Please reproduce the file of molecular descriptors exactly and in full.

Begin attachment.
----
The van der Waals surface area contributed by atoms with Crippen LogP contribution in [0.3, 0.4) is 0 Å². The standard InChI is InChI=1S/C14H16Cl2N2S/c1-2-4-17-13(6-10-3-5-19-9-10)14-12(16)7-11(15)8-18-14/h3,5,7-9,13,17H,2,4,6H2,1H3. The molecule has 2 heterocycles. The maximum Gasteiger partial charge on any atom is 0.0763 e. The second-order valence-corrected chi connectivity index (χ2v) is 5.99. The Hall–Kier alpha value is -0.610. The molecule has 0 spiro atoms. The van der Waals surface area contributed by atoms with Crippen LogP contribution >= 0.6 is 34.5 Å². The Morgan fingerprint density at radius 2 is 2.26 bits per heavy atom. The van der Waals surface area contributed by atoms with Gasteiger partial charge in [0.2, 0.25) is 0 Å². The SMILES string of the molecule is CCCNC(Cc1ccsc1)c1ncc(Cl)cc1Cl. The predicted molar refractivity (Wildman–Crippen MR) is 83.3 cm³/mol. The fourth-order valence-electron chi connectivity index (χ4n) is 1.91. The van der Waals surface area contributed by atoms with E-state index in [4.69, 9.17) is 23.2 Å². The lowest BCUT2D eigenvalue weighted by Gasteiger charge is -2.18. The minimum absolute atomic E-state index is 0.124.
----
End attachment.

The van der Waals surface area contributed by atoms with Crippen LogP contribution in [0.3, 0.4) is 0 Å². The standard InChI is InChI=1S/C14H16Cl2N2S/c1-2-4-17-13(6-10-3-5-19-9-10)14-12(16)7-11(15)8-18-14/h3,5,7-9,13,17H,2,4,6H2,1H3. The molecule has 2 heterocycles. The maximum Gasteiger partial charge on any atom is 0.0763 e. The second-order valence-corrected chi connectivity index (χ2v) is 5.99. The Hall–Kier alpha value is -0.610. The molecule has 0 spiro atoms. The van der Waals surface area contributed by atoms with Crippen LogP contribution >= 0.6 is 34.5 Å². The Morgan fingerprint density at radius 2 is 2.26 bits per heavy atom. The van der Waals surface area contributed by atoms with Gasteiger partial charge in [0.2, 0.25) is 0 Å². The SMILES string of the molecule is CCCNC(Cc1ccsc1)c1ncc(Cl)cc1Cl. The predicted molar refractivity (Wildman–Crippen MR) is 83.3 cm³/mol. The fourth-order valence-electron chi connectivity index (χ4n) is 1.91. The van der Waals surface area contributed by atoms with E-state index in [4.69, 9.17) is 23.2 Å². The lowest BCUT2D eigenvalue weighted by Gasteiger charge is -2.18. The minimum absolute atomic E-state index is 0.124.